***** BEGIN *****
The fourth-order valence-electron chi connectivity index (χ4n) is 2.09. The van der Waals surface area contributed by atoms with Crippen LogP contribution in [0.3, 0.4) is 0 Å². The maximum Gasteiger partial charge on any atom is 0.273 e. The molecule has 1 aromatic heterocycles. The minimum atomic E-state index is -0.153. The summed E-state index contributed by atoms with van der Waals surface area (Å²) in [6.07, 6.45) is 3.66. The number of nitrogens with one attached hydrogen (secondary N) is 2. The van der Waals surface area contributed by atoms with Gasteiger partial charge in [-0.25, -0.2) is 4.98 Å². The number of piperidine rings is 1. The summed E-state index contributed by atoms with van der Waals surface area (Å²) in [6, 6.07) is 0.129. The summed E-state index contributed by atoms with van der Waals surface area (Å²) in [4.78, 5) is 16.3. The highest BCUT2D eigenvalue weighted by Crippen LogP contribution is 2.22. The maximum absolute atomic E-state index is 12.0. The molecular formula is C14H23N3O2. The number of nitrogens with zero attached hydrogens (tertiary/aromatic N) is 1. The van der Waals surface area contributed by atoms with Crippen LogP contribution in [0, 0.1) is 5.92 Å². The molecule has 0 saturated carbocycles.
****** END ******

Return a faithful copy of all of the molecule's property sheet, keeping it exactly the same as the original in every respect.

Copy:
The fourth-order valence-electron chi connectivity index (χ4n) is 2.09. The van der Waals surface area contributed by atoms with Crippen LogP contribution in [0.3, 0.4) is 0 Å². The maximum Gasteiger partial charge on any atom is 0.273 e. The molecule has 1 aromatic heterocycles. The minimum atomic E-state index is -0.153. The summed E-state index contributed by atoms with van der Waals surface area (Å²) in [6.07, 6.45) is 3.66. The number of nitrogens with one attached hydrogen (secondary N) is 2. The van der Waals surface area contributed by atoms with Gasteiger partial charge in [-0.25, -0.2) is 4.98 Å². The number of piperidine rings is 1. The summed E-state index contributed by atoms with van der Waals surface area (Å²) in [6, 6.07) is 0.129. The summed E-state index contributed by atoms with van der Waals surface area (Å²) in [4.78, 5) is 16.3. The highest BCUT2D eigenvalue weighted by Crippen LogP contribution is 2.22. The maximum absolute atomic E-state index is 12.0. The molecular formula is C14H23N3O2. The number of nitrogens with zero attached hydrogens (tertiary/aromatic N) is 1. The van der Waals surface area contributed by atoms with Crippen LogP contribution in [0, 0.1) is 5.92 Å². The molecule has 0 saturated carbocycles.